From Blakey to Brown, Como to Costa, Eckstine to Eldridge, Galbraith to Garner, Harris to Hines, Horne to Hyman, Jamal to Jefferson, Kelly to Klook; Mancini to Marmarosa, May to Mitchell, Negri to Nestico, Parlanto Ponder, Reed to Ruther, Strayhorn to Sullivan, Turk to Turrentine, Wade to Williams… the forthcoming publication Treasury of Pittsburgh Jazz Connections by Dr. Nelson Harrison and Dr. Ralph Proctor, Jr. will document the legacy of one of the world’s greatest jazz capitals.
Do you want to know who Dizzy Gillespie idolized? Did you ever wonder who inspired Kenny Clarke and Art Blakey? Who was the pianist that mentored Monk, Bud Powell, Tad Dameron, Elmo Hope, Sarah Vaughan and Mel Torme? Who was Art Tatum’s idol and Nat Cole’s mentor? What musical quartet pioneered the concept adopted later by the Modern Jazz Quartet? Were you ever curious to know who taught saxophone to Stanley Turrentine or who taught piano to Ahmad Jamal? What community music school trained Robert McFerrin, Sr. for his history-making debut with the Metropolitan Opera? What virtually unknown pianist was a significant influence on young John Coltrane, Shirley Scott, McCoy Tyner, Bobby Timmons and Ray Bryant when he moved to Philadelphia from Pittsburgh in the 1940s? Would you be surprised to know that Erroll Garner attended classes at the Julliard School of Music in New York and was at the top of his class in writing and arranging proficiency?
Some answers can be gleaned from the postings on the Pittsburgh Jazz Network.
For almost 100 years the Pittsburgh region has been a metacenter of jazz originality that is second to no other in the history of jazz. One of the best kept secrets in jazz folklore, the Pittsburgh Jazz Legacy has heretofore remained mythical. We have dubbed it “the greatest story never told” since it has not been represented in writing before now in such a way as to be accessible to anyone seeking to know more about it. When it was happening, little did we know how priceless the memories would become when the times were gone.
Today jazz is still king in Pittsburgh, with events, performances and activities happening all the time. The Pittsburgh Jazz Network is dedicated to celebrating and showcasing the places, artists and fans that carry on the legacy of Pittsburgh's jazz heritage.
Several weeks before state Attorney General Kathleen Kane got involved with the financially troubled August Wilson Center for African American Culture, six black political leaders sent her a letter asking that she assist with efforts to keep the cultural center open.
"We did not ask the attorney general to do anything specific with regards to the August Wilson Center," Allegheny County Councilman William Robinson, D-Hill District, said on Saturday. "We sent the letter because she has oversight over charitable organizations, and we wanted to offer our support in any effort that is undertaken to help save this valuable asset."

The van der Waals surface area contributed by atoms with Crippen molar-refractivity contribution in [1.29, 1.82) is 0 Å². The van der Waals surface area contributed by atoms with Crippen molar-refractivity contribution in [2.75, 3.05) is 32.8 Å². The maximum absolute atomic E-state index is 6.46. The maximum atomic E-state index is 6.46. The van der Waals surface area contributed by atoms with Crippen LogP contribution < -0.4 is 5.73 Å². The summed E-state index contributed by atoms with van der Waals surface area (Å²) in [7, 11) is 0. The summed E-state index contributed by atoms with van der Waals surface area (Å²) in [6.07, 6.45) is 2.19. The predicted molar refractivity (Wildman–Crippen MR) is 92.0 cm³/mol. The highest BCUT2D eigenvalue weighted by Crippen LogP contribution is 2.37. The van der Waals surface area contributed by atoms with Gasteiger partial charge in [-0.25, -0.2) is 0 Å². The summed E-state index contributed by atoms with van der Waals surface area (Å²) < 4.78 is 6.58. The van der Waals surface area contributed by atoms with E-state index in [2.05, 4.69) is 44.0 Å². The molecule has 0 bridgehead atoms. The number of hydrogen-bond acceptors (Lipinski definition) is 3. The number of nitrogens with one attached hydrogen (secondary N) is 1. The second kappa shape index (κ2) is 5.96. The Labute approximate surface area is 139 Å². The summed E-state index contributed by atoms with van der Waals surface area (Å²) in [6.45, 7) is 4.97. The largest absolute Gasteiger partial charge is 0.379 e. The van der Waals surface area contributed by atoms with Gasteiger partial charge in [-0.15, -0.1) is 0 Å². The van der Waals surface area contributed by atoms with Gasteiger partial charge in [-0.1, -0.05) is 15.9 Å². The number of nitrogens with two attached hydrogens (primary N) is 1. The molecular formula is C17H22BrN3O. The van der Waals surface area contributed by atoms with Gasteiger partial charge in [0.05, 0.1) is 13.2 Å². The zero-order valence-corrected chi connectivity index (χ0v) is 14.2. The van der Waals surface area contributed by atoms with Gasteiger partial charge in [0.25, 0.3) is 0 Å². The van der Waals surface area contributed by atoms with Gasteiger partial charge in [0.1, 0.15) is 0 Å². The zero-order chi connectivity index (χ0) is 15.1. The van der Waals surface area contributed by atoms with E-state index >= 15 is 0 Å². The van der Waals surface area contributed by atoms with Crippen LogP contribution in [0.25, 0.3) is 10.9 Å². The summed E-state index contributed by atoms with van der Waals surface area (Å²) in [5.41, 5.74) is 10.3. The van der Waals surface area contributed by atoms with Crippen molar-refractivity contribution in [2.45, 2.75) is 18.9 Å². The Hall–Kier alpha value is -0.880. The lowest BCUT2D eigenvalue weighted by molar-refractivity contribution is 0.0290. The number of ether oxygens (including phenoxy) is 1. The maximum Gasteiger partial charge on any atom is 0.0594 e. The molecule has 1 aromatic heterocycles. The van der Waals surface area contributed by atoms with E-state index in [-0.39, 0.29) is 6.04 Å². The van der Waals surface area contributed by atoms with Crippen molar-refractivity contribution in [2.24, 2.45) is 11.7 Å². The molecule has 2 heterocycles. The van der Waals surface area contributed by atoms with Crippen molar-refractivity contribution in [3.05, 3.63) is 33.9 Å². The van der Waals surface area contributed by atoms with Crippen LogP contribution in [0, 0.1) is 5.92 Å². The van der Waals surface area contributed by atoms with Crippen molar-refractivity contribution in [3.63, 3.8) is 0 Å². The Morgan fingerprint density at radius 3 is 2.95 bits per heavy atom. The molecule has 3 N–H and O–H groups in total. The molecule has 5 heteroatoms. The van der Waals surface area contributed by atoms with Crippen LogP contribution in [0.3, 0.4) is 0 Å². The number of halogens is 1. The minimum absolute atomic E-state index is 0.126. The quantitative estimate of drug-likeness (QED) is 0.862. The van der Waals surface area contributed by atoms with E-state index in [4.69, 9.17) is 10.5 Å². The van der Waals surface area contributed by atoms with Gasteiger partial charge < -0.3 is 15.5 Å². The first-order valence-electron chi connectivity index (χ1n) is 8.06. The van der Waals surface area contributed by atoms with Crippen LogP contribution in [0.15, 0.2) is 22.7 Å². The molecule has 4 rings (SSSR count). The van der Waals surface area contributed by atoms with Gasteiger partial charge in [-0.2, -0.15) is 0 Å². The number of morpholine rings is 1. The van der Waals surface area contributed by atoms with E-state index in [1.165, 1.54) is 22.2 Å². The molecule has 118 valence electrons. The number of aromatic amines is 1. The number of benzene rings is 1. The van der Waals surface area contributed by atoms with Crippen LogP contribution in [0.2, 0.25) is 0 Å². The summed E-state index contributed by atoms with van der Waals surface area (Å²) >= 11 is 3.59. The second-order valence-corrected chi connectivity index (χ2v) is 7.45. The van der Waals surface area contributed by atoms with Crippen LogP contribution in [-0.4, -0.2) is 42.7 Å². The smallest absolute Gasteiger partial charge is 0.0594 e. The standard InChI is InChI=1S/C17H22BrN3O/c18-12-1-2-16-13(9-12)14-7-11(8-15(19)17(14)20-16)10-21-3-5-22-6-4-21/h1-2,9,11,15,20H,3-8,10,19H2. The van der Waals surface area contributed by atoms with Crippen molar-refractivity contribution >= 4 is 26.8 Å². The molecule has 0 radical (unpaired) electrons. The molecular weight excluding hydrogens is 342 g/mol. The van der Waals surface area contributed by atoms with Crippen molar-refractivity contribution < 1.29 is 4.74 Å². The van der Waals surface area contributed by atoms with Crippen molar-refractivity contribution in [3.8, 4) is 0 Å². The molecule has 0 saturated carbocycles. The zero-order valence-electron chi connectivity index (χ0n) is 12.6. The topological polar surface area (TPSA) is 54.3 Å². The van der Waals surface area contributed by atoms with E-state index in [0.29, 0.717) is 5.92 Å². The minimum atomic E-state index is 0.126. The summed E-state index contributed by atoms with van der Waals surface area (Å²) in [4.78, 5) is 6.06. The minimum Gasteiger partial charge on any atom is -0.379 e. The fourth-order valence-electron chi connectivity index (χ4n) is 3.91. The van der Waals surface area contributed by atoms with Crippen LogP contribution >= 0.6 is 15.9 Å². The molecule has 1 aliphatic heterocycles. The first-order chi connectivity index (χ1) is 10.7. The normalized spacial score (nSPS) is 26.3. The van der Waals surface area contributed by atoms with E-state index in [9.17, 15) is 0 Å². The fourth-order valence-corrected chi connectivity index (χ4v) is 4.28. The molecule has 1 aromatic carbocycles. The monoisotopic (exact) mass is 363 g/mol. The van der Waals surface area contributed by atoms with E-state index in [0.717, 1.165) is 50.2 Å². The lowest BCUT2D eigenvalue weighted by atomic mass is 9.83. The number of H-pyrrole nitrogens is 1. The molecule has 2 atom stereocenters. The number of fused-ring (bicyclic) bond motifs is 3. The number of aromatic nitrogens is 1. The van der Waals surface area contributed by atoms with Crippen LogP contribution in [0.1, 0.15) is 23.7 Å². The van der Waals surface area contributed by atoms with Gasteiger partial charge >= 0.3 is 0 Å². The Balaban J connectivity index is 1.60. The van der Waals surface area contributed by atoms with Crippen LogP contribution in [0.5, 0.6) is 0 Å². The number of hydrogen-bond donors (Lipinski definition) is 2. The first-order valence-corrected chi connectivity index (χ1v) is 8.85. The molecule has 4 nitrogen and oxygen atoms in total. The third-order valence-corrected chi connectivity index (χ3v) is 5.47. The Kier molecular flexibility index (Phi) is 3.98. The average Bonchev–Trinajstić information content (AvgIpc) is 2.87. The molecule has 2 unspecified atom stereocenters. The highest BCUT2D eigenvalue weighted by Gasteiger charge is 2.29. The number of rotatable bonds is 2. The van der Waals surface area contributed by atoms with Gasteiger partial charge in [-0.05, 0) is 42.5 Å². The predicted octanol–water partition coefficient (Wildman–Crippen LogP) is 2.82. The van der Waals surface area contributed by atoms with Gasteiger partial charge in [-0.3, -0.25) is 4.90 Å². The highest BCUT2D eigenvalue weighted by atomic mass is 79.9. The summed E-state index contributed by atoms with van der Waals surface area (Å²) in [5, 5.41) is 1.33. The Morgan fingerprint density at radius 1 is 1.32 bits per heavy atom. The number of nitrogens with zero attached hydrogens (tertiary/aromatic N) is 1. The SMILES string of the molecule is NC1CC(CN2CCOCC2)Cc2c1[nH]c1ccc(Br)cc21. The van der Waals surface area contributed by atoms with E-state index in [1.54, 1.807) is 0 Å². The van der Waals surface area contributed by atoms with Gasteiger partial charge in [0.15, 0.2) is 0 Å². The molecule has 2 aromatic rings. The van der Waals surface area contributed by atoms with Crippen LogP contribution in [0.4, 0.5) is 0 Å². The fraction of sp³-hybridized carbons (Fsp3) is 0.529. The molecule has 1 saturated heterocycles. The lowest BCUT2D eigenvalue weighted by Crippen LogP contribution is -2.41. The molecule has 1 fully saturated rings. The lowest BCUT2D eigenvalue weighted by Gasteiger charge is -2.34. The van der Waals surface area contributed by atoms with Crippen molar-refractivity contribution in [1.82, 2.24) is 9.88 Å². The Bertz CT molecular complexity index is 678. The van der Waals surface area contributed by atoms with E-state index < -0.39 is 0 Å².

On Thursday, Kane filed a petition in Allegheny County Orphans' Court asking for a full accounting of the center's finances, noting that nearly $17.4 millio n in public money went toward construction of the building on Liberty Avenue, Downtown.
Robinson; state Reps. Jake Wheatley Jr., D-Hill District, and Ed Gainey, D-Lincoln-Lemington; county Councilwoman Amanda Green-Hawkins, D-Stanton Heights; and Pittsburgh City Councilmen Daniel Lavelle and Ricky Burgess signed the Oct. 10 letter to Kane.
It bemoans the "total lack of information" the public has received from the August Wilson Center and Dollar Bank, which holds a $7 million mortgage on the center. The bank started foreclosure proceedings in September when the center defaulted on its mortgage and allowed insurance on the building to lapse. The center finished fiscal 2013 with a deficit of $1.8 million.
The bank asked an Allegheny County Common Pleas judge to remove managers, appoint a receiver and stop the center from seeking bankruptcy protection.
The center's financial troubles can be traced to its decision to borrow heavily to finance construction of the building after fundraising efforts fell short.
The letter did not ask Kane to take any specific action. Instead, she was asked "to use your office to assure that if it is possible for the center to be saved, that such will be done."
"It is our hope that all stakeholders collaborate and communicate toward the goal of finding a solution in the best interest of the public of Western Pennsylvania," the letter stated.
The letter did, however, ask the attorney general to avoid "any (mortgage) refinancing plans" because the center lacks a "dedicated source of revenue to pay another mortgage."
Kane's spokesman Joe Peters said on Saturday he was not familiar with the Oct. 10 letter, but that any correspondence to the attorney general is taken into account when decisions are made.
On Thursday, Peters said the AG's office was working with the center and Dollar Bank to restore the center's financial stability and ensure "good stewardship on the part of charitable boards."
Burgess said he, too, signed the letter to inform Kane of the willingness of local black leaders to assist with efforts to rescue the Wilson Center.
"My hope is that we will be able to find a way to pay off the (Wilson Center's) debt and look for some creative ways to create partnerships that will provide the programming needed to sustain it," Burgess said. "But the main purpose of the letter is to let the attorney general know that we're willing to do whatever is necessary to save this important cultural asset."
This article was written by Channel 11's news exchange partners at TribLIVE.